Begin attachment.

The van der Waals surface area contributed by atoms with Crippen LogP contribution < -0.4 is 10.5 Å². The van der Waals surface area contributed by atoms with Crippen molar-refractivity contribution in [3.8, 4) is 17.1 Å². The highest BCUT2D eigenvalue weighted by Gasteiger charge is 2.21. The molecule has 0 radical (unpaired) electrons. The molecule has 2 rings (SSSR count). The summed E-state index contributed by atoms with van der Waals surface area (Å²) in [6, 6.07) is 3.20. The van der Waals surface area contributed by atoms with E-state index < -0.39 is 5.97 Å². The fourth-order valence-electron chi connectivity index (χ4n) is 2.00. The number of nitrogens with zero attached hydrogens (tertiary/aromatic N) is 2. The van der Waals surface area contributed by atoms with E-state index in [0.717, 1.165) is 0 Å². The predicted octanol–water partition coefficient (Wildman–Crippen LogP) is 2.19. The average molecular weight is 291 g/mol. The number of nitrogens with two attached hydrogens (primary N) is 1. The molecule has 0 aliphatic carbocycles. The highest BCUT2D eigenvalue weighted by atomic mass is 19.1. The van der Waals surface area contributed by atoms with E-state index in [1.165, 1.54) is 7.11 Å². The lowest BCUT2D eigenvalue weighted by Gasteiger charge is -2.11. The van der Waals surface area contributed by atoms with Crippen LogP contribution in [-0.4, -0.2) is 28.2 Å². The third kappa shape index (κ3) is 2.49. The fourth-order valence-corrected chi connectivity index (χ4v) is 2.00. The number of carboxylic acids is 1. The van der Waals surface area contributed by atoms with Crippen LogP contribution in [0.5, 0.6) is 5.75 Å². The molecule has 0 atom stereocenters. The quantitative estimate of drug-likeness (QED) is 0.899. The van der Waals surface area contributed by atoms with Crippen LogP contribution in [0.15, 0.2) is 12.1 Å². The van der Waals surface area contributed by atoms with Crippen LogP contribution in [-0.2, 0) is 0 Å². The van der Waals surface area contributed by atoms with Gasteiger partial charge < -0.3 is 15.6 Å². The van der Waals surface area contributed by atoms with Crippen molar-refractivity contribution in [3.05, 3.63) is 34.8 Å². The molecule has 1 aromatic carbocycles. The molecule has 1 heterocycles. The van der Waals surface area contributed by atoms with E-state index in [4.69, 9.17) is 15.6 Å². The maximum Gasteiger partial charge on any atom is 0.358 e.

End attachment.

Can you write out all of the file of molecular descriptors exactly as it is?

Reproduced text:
The van der Waals surface area contributed by atoms with Crippen LogP contribution < -0.4 is 10.5 Å². The van der Waals surface area contributed by atoms with Crippen molar-refractivity contribution in [3.8, 4) is 17.1 Å². The highest BCUT2D eigenvalue weighted by Gasteiger charge is 2.21. The molecule has 0 radical (unpaired) electrons. The molecule has 2 rings (SSSR count). The summed E-state index contributed by atoms with van der Waals surface area (Å²) in [6, 6.07) is 3.20. The van der Waals surface area contributed by atoms with E-state index < -0.39 is 5.97 Å². The fourth-order valence-electron chi connectivity index (χ4n) is 2.00. The number of nitrogens with zero attached hydrogens (tertiary/aromatic N) is 2. The van der Waals surface area contributed by atoms with E-state index in [0.717, 1.165) is 0 Å². The predicted octanol–water partition coefficient (Wildman–Crippen LogP) is 2.19. The average molecular weight is 291 g/mol. The number of nitrogens with two attached hydrogens (primary N) is 1. The molecule has 0 aliphatic carbocycles. The highest BCUT2D eigenvalue weighted by atomic mass is 19.1. The van der Waals surface area contributed by atoms with E-state index in [1.165, 1.54) is 7.11 Å². The lowest BCUT2D eigenvalue weighted by Gasteiger charge is -2.11. The van der Waals surface area contributed by atoms with Crippen LogP contribution in [-0.4, -0.2) is 28.2 Å². The third kappa shape index (κ3) is 2.49. The fourth-order valence-corrected chi connectivity index (χ4v) is 2.00. The number of carboxylic acids is 1. The van der Waals surface area contributed by atoms with Crippen LogP contribution in [0.5, 0.6) is 5.75 Å². The molecule has 0 atom stereocenters. The quantitative estimate of drug-likeness (QED) is 0.899. The van der Waals surface area contributed by atoms with Crippen LogP contribution in [0.15, 0.2) is 12.1 Å². The van der Waals surface area contributed by atoms with Crippen LogP contribution in [-0.2, 0) is 0 Å². The van der Waals surface area contributed by atoms with Gasteiger partial charge < -0.3 is 15.6 Å². The van der Waals surface area contributed by atoms with Crippen molar-refractivity contribution in [3.05, 3.63) is 34.8 Å². The molecule has 1 aromatic carbocycles. The molecule has 1 heterocycles. The van der Waals surface area contributed by atoms with E-state index in [4.69, 9.17) is 15.6 Å². The maximum Gasteiger partial charge on any atom is 0.358 e.